I thought a lot about the title that Anne-Claire Schmitz has chosen for the Prize exhibition. Les Bons Sentiments is a French expression meaning to be benevolent, caring. The direct translation would be ‘The Good Feelings’ - yet the contemporary use of the phrase implies ulterior motives; one intention on the surface and another underneathI asked Thomas about the idea of benevolence in his work, more generally and for this show especially.
“I was under the impression that the kind of work I had been making for many years was more or less Pop, generally accessible and vaguely slick in some way. But then, it always came from a research fundament, which is not necessarily an attractive position for art making, and I needed this thread to connect back to ideas generated in cultural studies and publishing where I started. At a certain point these back-stories became the dominant feature of the works and in the end it became clear that it was not Pop at all, but some errant gestures towards the mediation of cultural histories, more a crumb-trail of arcane curiosity than a group of polished objects. For the Ricard exhibition I wanted to go further into this, to address some aspects of Paris and to use these back-stories to plot a personal map of the city.”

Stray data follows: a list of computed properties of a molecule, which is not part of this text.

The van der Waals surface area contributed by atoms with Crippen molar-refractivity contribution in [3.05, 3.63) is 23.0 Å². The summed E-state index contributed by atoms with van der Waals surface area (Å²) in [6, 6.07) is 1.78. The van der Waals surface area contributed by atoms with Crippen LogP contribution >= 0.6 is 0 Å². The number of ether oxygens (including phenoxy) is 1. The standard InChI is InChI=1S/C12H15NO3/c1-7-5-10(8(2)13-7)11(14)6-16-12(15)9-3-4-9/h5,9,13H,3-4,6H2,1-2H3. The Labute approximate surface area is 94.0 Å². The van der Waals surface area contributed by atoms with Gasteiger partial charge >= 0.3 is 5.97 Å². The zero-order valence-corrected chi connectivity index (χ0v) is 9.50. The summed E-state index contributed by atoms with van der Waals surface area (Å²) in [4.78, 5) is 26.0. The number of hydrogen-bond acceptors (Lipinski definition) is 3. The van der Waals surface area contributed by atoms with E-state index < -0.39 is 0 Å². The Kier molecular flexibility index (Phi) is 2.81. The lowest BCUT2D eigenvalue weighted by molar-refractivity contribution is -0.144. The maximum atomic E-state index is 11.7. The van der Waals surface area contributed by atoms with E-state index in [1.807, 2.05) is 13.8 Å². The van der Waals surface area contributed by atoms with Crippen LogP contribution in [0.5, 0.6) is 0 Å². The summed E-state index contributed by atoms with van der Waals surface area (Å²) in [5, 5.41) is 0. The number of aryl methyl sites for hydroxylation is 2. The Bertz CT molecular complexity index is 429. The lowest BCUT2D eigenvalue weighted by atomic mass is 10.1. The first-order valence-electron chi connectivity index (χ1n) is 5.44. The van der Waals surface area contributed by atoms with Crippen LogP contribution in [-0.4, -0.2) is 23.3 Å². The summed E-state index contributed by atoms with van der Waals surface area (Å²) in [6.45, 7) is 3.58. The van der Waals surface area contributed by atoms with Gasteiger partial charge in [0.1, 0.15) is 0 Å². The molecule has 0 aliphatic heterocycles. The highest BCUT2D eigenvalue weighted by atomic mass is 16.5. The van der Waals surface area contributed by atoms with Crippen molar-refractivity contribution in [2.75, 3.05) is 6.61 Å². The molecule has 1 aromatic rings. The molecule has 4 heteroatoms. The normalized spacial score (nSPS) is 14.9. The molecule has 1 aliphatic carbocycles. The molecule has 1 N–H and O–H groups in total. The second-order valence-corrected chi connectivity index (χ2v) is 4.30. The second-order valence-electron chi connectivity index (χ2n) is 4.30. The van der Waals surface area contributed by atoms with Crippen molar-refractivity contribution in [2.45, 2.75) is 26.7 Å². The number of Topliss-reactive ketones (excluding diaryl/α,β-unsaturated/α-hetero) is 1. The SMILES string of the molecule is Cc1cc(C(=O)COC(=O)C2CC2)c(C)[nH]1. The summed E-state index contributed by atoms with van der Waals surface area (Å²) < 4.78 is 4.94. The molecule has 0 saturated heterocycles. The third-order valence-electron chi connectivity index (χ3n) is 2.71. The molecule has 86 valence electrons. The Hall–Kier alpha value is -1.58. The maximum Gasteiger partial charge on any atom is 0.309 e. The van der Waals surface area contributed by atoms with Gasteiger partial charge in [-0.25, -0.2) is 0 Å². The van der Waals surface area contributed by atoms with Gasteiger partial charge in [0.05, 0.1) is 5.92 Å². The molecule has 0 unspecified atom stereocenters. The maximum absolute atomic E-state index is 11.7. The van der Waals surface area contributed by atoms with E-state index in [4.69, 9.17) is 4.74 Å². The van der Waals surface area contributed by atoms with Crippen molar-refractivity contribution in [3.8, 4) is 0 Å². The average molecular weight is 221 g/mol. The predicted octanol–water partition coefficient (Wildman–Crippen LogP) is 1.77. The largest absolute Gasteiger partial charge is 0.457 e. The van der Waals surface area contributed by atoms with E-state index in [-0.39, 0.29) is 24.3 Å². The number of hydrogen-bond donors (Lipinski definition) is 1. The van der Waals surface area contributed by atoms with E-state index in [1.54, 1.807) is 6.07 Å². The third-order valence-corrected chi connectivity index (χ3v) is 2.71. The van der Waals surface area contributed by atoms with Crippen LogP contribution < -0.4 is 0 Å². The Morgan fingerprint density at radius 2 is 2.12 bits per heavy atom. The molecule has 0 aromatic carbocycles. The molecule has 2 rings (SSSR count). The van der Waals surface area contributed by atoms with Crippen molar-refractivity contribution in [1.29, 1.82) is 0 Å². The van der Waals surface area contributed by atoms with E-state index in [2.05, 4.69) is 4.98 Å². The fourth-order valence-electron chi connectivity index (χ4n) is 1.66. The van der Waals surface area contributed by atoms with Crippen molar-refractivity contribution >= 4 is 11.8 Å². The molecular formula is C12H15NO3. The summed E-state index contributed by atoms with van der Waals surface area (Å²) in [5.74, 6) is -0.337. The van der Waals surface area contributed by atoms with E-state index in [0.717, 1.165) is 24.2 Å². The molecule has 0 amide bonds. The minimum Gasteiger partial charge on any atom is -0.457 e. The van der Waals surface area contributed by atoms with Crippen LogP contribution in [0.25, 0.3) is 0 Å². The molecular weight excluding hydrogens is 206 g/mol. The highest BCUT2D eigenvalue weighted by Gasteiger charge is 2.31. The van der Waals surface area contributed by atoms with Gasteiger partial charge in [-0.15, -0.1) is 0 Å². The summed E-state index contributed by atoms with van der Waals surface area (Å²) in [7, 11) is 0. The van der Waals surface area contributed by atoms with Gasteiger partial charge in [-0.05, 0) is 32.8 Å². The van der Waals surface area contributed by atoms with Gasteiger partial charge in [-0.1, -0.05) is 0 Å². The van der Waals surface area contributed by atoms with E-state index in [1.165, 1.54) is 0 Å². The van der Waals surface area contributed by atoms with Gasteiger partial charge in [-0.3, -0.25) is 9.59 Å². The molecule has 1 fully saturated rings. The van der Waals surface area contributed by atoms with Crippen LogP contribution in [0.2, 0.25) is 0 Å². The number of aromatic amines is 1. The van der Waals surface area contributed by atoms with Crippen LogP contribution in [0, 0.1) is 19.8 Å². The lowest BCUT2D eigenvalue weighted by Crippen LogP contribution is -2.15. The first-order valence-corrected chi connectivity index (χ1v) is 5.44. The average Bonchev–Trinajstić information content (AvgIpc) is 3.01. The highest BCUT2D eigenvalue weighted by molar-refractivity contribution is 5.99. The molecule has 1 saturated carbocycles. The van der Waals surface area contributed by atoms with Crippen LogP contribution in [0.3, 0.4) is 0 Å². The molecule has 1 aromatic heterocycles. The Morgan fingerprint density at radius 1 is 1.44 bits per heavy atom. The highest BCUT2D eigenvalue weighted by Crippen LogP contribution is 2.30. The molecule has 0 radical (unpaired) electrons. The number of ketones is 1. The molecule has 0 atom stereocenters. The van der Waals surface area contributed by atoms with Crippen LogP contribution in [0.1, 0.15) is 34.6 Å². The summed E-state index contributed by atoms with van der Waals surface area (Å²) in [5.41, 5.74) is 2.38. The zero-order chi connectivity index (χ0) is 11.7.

Indeed, Thomas Jeppe’s work is complex, somewhat intimidating. But the experience of his whole installation at the Fondation Ricard is a feeling of safety, separating you from time and space; the bunker idea.
For the exhibition, Thomas constructed the frame of a small room with window sculptures that are made to replicate those in the Jardin du Palais Royal. Inside the room is a dub plate record and a single record player with a pair of headphones.
“The installation is a hermetic zone within the group exhibition. There is something very concrete about place with this record; only a single copy was pressed, with the intention that it can only be heard in this space, defined by this frame and by these windows. The structure is also a small, sort of pseudo-architecture within the architecture of the place, a cage for the refraction of ideas.”
The glass cage is enough, protects us. The symbol, the painting on the wall facing us becomes our guru, the parallel songs our mantra. Mimetic Club Bulletin our consciousness, our confession, our propaganda.